Ben Howard

Ben Howard
Ben Howard

Informatie over de artiest

Ben Howard is a young acoustic troubadour who will make you feel as though he is the first young acoustic troubadour you have ever heard. He brings freshness to the form, gives it lustre, making it all seem brand new even as his songs have about them a quality of wisdom and a rootsy authenticity as old as the hills.

He is something of an acoustic guitar whiz, having mastered the art of strumming, plucking and hammering the instrument for rhythmic purposes. And he’s only 24 but already – minus any of the usual army of public relations people and pluggers behind him – can sell out a 400-capacity venue, including some of the capital’s coolest venues, at the drop of a plectrum, having amassed a secret society of fans via Cornwall’s fiercely loyal surfing community that has spread as far afield as Holland France.

Because of his parents’ record collection, Ben is, he admits, “still fairy addicted” to all the classic 60s and 70s singer-songwriters, from Joni Mitchell and Bob Dylan to Van Morrison and Richie Havens.

Educated in Devon, Ben studied journalism in Falmouth but following a short-lived placement on a surfing magazine in Newquay, he gave up six months before graduation when he realised he could “get away with being a musician full-time”.

“A lot of people said I was crazy to leave that close to the end of the course,” he laughs, “but a friend of mine said, ‘The most beautiful lives are the ones that take risks’, which was encouraging. And my parents were very supportive. They told me to do whatever makes me happy.”

Writing songs was a natural progression from his lonesome strumming, his earliest efforts, committed to long lost cassette tapes are quickly forgotten, “it was what every kid writes about – soppy love songs. I cringe when I look back at them.” His first “proper” song was called Empty Corridors, a “crude” number “about casual love affairs”; the reaction to it from friends and locals urged Ben to pursue music as a career. Gigging relentlessly, predominantly in his locale, he accrued a sizable following. He self-released an EP, These Waters, that reached number 3 on French iTunes and was, for a week, ahead of Lady Gaga in the charts. “I was so excited with that, I turned the chart into my screen-saver.”

His forthcoming debut album, slated for a summer release through Island Records was recorded in a converted barn in Devon, and has turned out darker in its lyrical content than he imagined it would. The melodies come easy, but he worked hard on the words. “There’s a lot of stuff about people and relationships, and about myself – I’m quite self-indulgent in that respect.”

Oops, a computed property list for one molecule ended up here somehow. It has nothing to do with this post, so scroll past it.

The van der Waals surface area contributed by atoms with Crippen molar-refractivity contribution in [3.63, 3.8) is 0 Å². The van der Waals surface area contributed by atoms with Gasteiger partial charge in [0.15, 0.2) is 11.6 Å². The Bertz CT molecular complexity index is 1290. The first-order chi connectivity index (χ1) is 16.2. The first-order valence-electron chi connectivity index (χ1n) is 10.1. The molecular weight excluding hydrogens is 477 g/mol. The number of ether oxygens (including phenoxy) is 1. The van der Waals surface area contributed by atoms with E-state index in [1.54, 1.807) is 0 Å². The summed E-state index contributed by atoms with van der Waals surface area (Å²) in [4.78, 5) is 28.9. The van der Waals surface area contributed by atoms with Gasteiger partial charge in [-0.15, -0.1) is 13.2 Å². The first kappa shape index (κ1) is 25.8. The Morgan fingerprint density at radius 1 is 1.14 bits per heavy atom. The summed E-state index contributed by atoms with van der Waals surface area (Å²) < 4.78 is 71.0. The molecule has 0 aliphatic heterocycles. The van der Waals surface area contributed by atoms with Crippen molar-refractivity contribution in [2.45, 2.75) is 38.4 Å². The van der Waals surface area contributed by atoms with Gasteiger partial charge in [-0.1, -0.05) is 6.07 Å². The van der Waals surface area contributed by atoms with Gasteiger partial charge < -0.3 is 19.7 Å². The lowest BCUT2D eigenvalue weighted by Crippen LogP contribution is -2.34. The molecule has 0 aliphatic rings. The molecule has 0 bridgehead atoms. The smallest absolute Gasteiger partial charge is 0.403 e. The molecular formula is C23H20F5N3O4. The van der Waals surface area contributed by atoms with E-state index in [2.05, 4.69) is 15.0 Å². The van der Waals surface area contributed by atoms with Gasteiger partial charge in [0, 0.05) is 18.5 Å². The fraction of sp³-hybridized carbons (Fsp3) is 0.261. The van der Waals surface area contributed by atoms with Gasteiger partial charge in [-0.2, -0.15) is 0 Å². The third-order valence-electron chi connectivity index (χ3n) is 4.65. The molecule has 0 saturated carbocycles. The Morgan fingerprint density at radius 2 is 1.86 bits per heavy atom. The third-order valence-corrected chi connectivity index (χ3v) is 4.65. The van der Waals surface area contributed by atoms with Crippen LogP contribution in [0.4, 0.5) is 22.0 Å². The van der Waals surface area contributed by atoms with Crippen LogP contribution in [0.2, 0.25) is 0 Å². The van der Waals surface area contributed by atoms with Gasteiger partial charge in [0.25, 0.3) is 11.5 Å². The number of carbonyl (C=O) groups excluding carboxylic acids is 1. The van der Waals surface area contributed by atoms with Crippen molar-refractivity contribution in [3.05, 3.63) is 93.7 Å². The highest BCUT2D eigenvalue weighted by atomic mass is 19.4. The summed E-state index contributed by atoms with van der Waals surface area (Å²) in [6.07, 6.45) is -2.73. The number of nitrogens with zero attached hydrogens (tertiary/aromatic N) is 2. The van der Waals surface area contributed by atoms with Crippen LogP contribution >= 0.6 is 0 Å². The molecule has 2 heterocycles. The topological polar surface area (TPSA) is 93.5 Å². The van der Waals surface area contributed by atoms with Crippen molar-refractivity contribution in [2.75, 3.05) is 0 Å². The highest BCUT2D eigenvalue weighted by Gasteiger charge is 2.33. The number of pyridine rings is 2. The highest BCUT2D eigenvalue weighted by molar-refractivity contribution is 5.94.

Life on the road with his band – India on cello, and Chris on electric and double-bass and drums – has made them a close knit unit, and given them all a heightened “awareness of sound”. You can hear it too, in the gentle, note perfect harmonies and the fragility in which they are delivered. They hush rooms, scatter the audience with a sense of euphoria, and leave them desperate for much more of the same.

And it’s thus no wonder that Island were keen to sign them, especially after the label witnessed an ecstatic reaction during a performance at London’s prestigious Water Rats.

“I think they were just impressed that we had such an avid fanbase as if from nowhere,” he says, “they sold me the idea on the back of their involvement with Nick Drake and John Martyn. That’s my era. When I saw their roster I couldn’t say no.”

Ben doesn’t have a mission statement as such; he just wants to keep his burgeoning fanbase happy with his sumptuously sorrowful music. Happy to the point that they get emotional, even lose consciousness.

“I had a girl faint the other day,” he recalls. “It was probably because she was so hot. She landed on my monitor. And every now and then they cry – it’s good to spark emotion.”

So there you have it. Ben Howard: so good, he’ll reduce you to tears.